We find that DNA damage caused by cytotoxic drugs or irradiation in dividing cells induces both p53 and growth arrest in n-VSMCs and r-VSMCs. The S/G2 arrest of etoposide is a predicted feature based on the mode of action of the drug, whereas irradiation causes growth arrest in G1, S, and G2 in both cell types. Etoposide reduces and irradiation completely inhibits cell proliferation from quiescence in both n-VSMCs and r-VSMCs. However, the cell-cycle arrest is different in n-VSMCs compared with r-VSMCs. In particular, after irradiation, n-VSMCs proceed to S phase whereas r-VSMCs transit S phase and accumulate in G2. This difference is not due to p53, as DN-p53 VSMCs are sensitive to growth arrest after DNA damage, and do not enter the cell cycle. These experiments demonstrate that DNA damage induced by cytotoxic drugs or irradiation induces growth arrest via both p53-dependent and -independent mechanisms.
Although ectopic p53 is functional in r-VSMCs, we identify a novel p53-dependent mechanism for rapid growth arrest, which is lost in r-VSMCs. Previous studies have shown that DNA damage causes an immediate p53-independent growth arrest via proteolysis of cyclin D1, via a destruction box motif.27 This releases p21 from cdk4 to bind cdk2 and induce growth arrest. Prevention of cyclin D1 degradation blocks arrest and makes the cells more susceptible to apoptosis. We show that all 3 cyclin D isoforms are reduced in n-VSMCs after irradiation, an effect that is lost in r-VSMCs. This may account for the ability of r-VSMCs to bypass S-phase arrest seen on cell-cycle entry after irradiation. The resistance of r-VSMCs to DNA damage-induced cyclin D degradation is dependent on p53, as it is lost in DN-p53 cells. The inability to degrade cyclin D may also partly explain the increased sensitivity of r-VSMCs to apoptosis induced by p53. The effect of DN-p53 on cyclin D degradation in the absence of irradiation is unclear. Because DN-p53 does not reduce basal expression of cyclins D1–3, and irradiation suppresses cyclins D1–3 to barely detectable levels in n-VSMCs, any additional effect of DN-p53 on cyclin D1–3 degradation could not be elucidated.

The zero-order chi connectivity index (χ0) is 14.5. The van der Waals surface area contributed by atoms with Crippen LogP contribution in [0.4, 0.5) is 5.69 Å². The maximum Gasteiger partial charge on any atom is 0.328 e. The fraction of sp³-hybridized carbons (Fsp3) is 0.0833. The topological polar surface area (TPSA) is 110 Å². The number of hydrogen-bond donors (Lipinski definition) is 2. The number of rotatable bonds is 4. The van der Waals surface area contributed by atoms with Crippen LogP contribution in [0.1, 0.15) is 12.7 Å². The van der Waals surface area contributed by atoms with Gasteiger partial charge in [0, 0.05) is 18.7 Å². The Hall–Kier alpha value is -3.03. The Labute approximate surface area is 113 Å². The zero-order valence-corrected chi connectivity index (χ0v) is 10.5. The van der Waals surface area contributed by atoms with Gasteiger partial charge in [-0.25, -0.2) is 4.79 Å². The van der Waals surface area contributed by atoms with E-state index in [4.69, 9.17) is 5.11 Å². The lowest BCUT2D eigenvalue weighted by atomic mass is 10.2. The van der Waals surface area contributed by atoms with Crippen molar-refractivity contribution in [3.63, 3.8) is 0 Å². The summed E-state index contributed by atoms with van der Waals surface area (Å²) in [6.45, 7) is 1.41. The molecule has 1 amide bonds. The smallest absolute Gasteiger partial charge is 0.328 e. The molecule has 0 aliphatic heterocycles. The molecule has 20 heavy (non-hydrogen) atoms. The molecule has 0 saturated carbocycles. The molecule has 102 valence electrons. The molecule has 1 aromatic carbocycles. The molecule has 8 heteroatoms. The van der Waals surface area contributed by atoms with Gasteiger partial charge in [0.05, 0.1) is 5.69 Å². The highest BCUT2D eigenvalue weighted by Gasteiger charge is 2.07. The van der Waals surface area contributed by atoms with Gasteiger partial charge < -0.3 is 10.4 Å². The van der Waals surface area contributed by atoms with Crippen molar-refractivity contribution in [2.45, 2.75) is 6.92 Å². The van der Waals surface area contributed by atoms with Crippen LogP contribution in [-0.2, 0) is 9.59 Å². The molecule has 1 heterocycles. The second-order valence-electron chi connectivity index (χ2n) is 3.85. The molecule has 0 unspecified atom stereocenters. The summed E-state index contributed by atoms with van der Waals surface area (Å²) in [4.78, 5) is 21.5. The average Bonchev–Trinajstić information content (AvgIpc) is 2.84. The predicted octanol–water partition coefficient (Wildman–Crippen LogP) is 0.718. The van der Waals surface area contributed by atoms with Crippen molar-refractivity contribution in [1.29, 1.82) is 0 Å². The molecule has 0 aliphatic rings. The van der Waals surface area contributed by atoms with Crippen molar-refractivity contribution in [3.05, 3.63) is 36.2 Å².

Our data have important implications for the development of novel therapies for restenosis, including brachytherapy. Successful brachytherapy requires growth arrest and (probably) apoptosis of VSMCs comprising the restenosis lesion, which requires an intact DNA-damage response and functional p53 protein. Intact DNA-damage sensing and responses may also restrict propagation of damaged DNA after brachytherapy. Additionally, extensive medial or adventitial damage may cause exaggerated constrictive remodeling and failure of medial dissections to heal, promoting vessel stenosis or lesion instability. Our finding that p53 in restenosis VSMCs is functional and that DNA-damage responses (whether p53-dependent or -independent) are, if anything, more efficient than in normal medial VSMCs predicts a therapeutic dose of irradiation that could induce apoptosis and growth arrest of neointimal but not medial VSMCs, inhibiting restenosis without impairing medial healing. Our data also suggest that both normal medial and intimal r-VSMCs may enter the cell cycle after injury and irradiation; however, neither cell type will complete mitosis, being arrested in S phase or G2/M, respectively.
In conclusion, we have shown that human restenosis VSMCs exhibit similar p53 expression to normal medial VSMCs. p53 is induced after DNA damage and is functional to induce both growth arrest and apoptosis in restenosis VSMCs. Restenosis VSMCs entering the cell cycle after irradiation demonstrate novel cell-cycle regulation, being able to bypass the S-phase block induced by irradiation, an effect that may be due to an inability to degrade cyclin D after DNA damage. The growth arrest and apoptotic responses after DNA damage, in brachytherapy, for example, require both p53-dependent and -independent pathways.
This work was supported by British Heart Foundation Grants FS/97024, PG/97199, PG/98045, and RG/98009. Michael O’Sullivan is a Wellcome Trust Training Fellow.
Original received May 10, 2001; resubmission received December 4, 2001; revised resubmission received January 17, 2002; accepted January 17, 2002.